A not-for-profit organization chartered by the Regents of the University of the State of New York, the school has been in the city since 1964. According to its informational materials, it “followed the lead of a school started by Leon MacLaren in London in 1937.” That conspicuously unnamed school is the controversial School of Economic Science, or S.E.S., which has long had a reputation in England as a highly secretive cult.
According to a former member who had been involved in the school for several decades, S.E.S. and its branches gain control over students by a slow process of conflating obedience to God with obedience to those who claim to know God–that is, S.E.S. and its “tutors.” One of the methods of doing this is through “service,” which starts by “attending to the working surfaces.” This leads to the practice of “attention,” which translates into spending Saturday mornings cleaning the school building or a weekday evening serving refreshments during breaks in classes. Once students–both children and adults–are conditioned into regular housekeeping duties, they are made to do service more regularly. After a while, according to the source, “there is little time or energy for anything else.”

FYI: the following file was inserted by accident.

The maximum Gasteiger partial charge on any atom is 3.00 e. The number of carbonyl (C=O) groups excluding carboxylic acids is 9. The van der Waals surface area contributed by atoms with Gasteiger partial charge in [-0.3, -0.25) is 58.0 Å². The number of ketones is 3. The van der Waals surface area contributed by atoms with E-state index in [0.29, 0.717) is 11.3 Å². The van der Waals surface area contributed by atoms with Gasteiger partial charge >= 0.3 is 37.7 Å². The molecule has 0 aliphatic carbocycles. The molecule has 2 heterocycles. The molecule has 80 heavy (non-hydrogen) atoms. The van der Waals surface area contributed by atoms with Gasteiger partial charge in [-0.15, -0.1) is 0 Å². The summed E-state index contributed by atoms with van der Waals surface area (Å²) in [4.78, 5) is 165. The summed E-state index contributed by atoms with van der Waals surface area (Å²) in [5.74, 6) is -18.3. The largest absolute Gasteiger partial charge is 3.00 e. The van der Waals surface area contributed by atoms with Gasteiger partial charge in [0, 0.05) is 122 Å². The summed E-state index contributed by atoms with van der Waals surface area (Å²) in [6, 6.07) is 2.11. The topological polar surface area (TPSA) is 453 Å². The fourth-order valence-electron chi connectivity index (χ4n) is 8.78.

Founded by middling Labour Party M.P. Andrew MacLaren in England in 1938, S.E.S. (first known as the Henry George School of Economics) was little more than an economics study group. When Leonardo Da Vinci MacLaren, known as Leon, inherited the reins from his father, the group’s stated goal was still “to promote the study of natural laws governing the relations between men in society and all studies related thereto and to promote the study of the laws, customs and practices by which communities are governed, and all studies related thereto.”
The younger MacLaren had a latent interest in philosophical study, but it was not until he saw the Maharishi Mahesh Yogi speak on New Year’s Day 1960 that the school’s central belief system shifted. This detail is not mentioned in any of the school’s materials, of course. MacLaren was so taken with the Maharishi (famous for later having held sway with the Beatles), he helped organize the white-bearded guru’s first so-called “world assembly” at Royal Albert Hall in 1961.